As soon as the iPad was announced, it became clear that the device had all the potential in the world to be everything the Music Pad Pro (we own one at the school where I teach) wasn’t. Don’t get me wrong–I give a lot of credit to Freehand for being pioneers in the field and making a device that could replace sheet music. But as I’ve discussed before on this blog, the hardware itself never seemed to catch up with the concept. The Music Pad Pro is large, has seemingly poor resolution, and can only be used for one purpose. The iPad has a screen that is nearly as large as the Music Pad Pro, with much more internal memory (without a USB slot), has a higher resolution screen, seemingly operates much faster, the battery lasts 10 hours or longer, and in its most expensive format (3G) is still $50 than what we paid for the Music Pad Pro. I need to contact our IT staff and see if we can auction that device on eBay and buy an iPad in it’s place.
Both Freehand and one of their competitors (Music Reader) have written comments to prior articles on this site, and they are in the process of creating iPad applications, and I look forward to trying those applications.
One company beat all those other companies to the punch, and introduced ForScore, a PDF viewer and a metronome, for $2.99 about a week after the launch of the iPad (That pricing may have been introductory). Just today they released an update which solved some of the issues I had experienced, and another version with even more functionality is around the corner.
The program comes loaded with a lot of piano music, which might be difficult to read until you turn the iPad on it’s side. Then you can scroll down, and then tap the lower right or left hand corners of the page, or swipe left or right, to move pages. If you press and hold on the screen, you can type notes about the piece. If you tap anywhere above the bottom corners, the screen darkens a shade and the top menu items appear. The menu items allow you to choose a piece, use a metronome, and disable animations.
That’s about it. One person on the App Store commented, “All it is, is a PDF reader with a metronome.” Yep, that’s about it. Keep it simple and elegant. ForScore doesn’t have to worry about offering a specific library; that’s up to the user to figure out.
You can upload PDFs while tethered via iTunes, and the company recommends the addition of 8.5×11 PDFs in black and white. I’ve tried this feature with one of my choir’s songs (the screen of the iPad is the same size as a choral octavo). Ultimately, I think I will need to photocopy the music, making it slightly larger, then scan it, and then import it to iTunes. I have no fear of copyright; we own roughly 60 pieces of each song in our library, and instead of using the sheet music, I’ll use a digital copy instead, which I am not distributing. I’d like to see publishers offer a PDF of every sheet of music, with a license, just as what is offered by Masterworks Press.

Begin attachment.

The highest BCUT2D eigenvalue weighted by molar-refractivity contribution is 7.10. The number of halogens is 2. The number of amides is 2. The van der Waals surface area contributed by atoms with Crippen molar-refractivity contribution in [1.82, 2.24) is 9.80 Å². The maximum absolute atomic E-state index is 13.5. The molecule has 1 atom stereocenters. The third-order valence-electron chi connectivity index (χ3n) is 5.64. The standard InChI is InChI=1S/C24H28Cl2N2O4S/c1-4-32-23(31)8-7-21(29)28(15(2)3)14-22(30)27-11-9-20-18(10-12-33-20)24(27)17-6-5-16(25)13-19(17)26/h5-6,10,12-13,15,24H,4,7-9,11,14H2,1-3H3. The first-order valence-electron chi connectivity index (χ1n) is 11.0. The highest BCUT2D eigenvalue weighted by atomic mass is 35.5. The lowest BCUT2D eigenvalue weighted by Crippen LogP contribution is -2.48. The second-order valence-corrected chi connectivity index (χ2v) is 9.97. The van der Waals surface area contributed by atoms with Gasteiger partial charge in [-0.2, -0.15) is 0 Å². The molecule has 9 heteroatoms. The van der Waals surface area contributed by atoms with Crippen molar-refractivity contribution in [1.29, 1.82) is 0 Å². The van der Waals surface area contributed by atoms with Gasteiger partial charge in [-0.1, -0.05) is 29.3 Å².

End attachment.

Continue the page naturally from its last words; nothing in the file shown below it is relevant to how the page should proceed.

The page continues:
Of course, music from the Choral Public Domain Library is often in 8.5×11 PDF format.
ForScore promises the ability to make notations in/on the music with their next version, along with even speedier page turns. I also want to see the ability to create “set lists,” the ability to quickly jump back and forth in a piece (or to use a slider bar), have the ability to edit the title/composer information of a song while in the application, have the ability to export an edited file with added notations in the music and the notes that may have been created. Having the ability to zoom in on score while making notations would be a useful addition, too..and if Apple will allow it, so would the ability to show the score through the iPad’s VGA connector, for the purpose of music education. I’d also like to see an embedded help menu or instruction manual with the app. The instructions appear when you open the app the first time, and then are impossible (at least for me) to find afterwards!
I really like this app and the developer’s commitment to improve the program quickly and to add new functionality. The company’s willingness to be transparent through their blog and Twitter accounts is also impressive. I’m excited to see where this app will go, as it is a perfect match for my occupation and my target audience (choir music).
If you have an iPad, and you are a musician (or music educator), buy this app.